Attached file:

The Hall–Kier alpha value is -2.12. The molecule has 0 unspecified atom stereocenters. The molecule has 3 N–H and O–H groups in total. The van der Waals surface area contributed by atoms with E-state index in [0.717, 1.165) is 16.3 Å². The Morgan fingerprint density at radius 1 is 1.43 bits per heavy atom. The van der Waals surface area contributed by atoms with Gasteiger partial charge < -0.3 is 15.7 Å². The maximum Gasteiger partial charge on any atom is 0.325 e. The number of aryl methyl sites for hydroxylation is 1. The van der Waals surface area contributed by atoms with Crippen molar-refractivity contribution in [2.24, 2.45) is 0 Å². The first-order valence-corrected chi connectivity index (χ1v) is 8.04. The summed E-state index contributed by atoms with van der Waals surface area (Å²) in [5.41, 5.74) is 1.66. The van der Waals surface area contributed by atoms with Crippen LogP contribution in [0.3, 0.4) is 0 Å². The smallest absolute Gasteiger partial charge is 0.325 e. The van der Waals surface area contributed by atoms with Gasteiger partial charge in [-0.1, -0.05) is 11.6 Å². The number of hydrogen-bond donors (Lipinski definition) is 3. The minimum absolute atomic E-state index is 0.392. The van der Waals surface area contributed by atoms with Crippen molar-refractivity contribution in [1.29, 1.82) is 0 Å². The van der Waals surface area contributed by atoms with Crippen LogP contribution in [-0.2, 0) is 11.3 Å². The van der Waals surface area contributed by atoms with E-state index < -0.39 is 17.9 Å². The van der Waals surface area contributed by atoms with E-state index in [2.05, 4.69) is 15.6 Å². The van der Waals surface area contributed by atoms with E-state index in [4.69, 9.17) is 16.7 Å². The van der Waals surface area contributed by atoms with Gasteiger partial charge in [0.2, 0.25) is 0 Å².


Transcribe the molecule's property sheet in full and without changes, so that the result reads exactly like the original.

The Hall–Kier alpha value is -2.12. The molecule has 0 unspecified atom stereocenters. The molecule has 3 N–H and O–H groups in total. The van der Waals surface area contributed by atoms with E-state index in [0.717, 1.165) is 16.3 Å². The Morgan fingerprint density at radius 1 is 1.43 bits per heavy atom. The van der Waals surface area contributed by atoms with Gasteiger partial charge < -0.3 is 15.7 Å². The maximum Gasteiger partial charge on any atom is 0.325 e. The number of aryl methyl sites for hydroxylation is 1. The van der Waals surface area contributed by atoms with Crippen molar-refractivity contribution in [2.24, 2.45) is 0 Å². The first-order valence-corrected chi connectivity index (χ1v) is 8.04. The summed E-state index contributed by atoms with van der Waals surface area (Å²) in [5.41, 5.74) is 1.66. The van der Waals surface area contributed by atoms with Crippen LogP contribution in [0.3, 0.4) is 0 Å². The smallest absolute Gasteiger partial charge is 0.325 e. The van der Waals surface area contributed by atoms with Gasteiger partial charge in [-0.1, -0.05) is 11.6 Å². The number of hydrogen-bond donors (Lipinski definition) is 3. The minimum absolute atomic E-state index is 0.392. The van der Waals surface area contributed by atoms with Crippen molar-refractivity contribution in [1.29, 1.82) is 0 Å². The van der Waals surface area contributed by atoms with Crippen LogP contribution in [-0.2, 0) is 11.3 Å². The van der Waals surface area contributed by atoms with E-state index < -0.39 is 17.9 Å². The van der Waals surface area contributed by atoms with E-state index in [2.05, 4.69) is 15.6 Å². The van der Waals surface area contributed by atoms with E-state index in [4.69, 9.17) is 16.7 Å². The van der Waals surface area contributed by atoms with Gasteiger partial charge in [0.2, 0.25) is 0 Å².